• Lorna Hughes, Impact and sustainability of digital collections in the humanities. (plenary) On the history of the National Library of Wales and what it was doing about outreach to the community.
  • Ann Gow , Laura Molloy (Glasgow), Digital Curator Vocational Education. On training people in cultural heritage sector in data preservation and curation, as part of a large European consortium, DigiCurV. Including a Monopoly-style game! Clearly some overlap with Digital Preservation Coalition, DCC and they were aware of this, also relevance to data.bris. Their next stage is going into organistions and drawing up RDMPs. In discussion, it was revealed that in Sheffield a lot of research data wasn’t being managed well because it was created outside funded projects.
  • Genovefa Kefalidou, Bryn Alexander Coles, Crowd-sourcing our cultural heritage. About recording the reactions of visitors to a Greek archaeological site, obtaining the data by getting them to keep an audio-diary during their visit. My favourite of all the presentations, not only because of its ancient Greek subject matter but also because of the impressive ease with which the two speakers repeatedly took over from one another, without gaps or both talking at once.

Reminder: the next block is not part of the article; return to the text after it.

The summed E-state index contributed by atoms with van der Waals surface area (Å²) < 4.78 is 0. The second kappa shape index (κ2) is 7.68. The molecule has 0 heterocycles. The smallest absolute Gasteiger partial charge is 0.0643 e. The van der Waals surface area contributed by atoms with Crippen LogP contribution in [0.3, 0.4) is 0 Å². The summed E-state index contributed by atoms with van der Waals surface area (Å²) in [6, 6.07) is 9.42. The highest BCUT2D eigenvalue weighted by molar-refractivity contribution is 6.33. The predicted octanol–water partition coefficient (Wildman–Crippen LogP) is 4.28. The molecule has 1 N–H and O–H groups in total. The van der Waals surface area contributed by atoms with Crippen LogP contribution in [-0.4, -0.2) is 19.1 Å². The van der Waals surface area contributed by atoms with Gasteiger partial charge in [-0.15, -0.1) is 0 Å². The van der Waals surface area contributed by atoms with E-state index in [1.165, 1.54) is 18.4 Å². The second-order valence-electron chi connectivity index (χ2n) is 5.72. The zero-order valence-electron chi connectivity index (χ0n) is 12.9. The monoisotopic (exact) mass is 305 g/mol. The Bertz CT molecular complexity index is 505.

• Melissa Terras, Steven Gray, Building Textal. Putting text-analysis software onto a mobile phone app, and getting UCL’s enterprise office to sort out where profits went if it takes off. More techie than many of the other talks, ending with the provocative assertion (in this company) that ‘XML is dead’

Some things featured less than I expected. For example, there was little mention of Linked Data and the Semantic Web, and I had the impression that many speakers were relatively new to computing in the humanities and weren’t yet fully aware of what it could offer, particularly when different datasets are combined. Also that those who were mapping data geographically were still getting to grips with (for example) the potentially misleading aspects of choropleth maps. However, for my own part I learnt a lot about the power and potential of corpus linguistics, another repeated theme.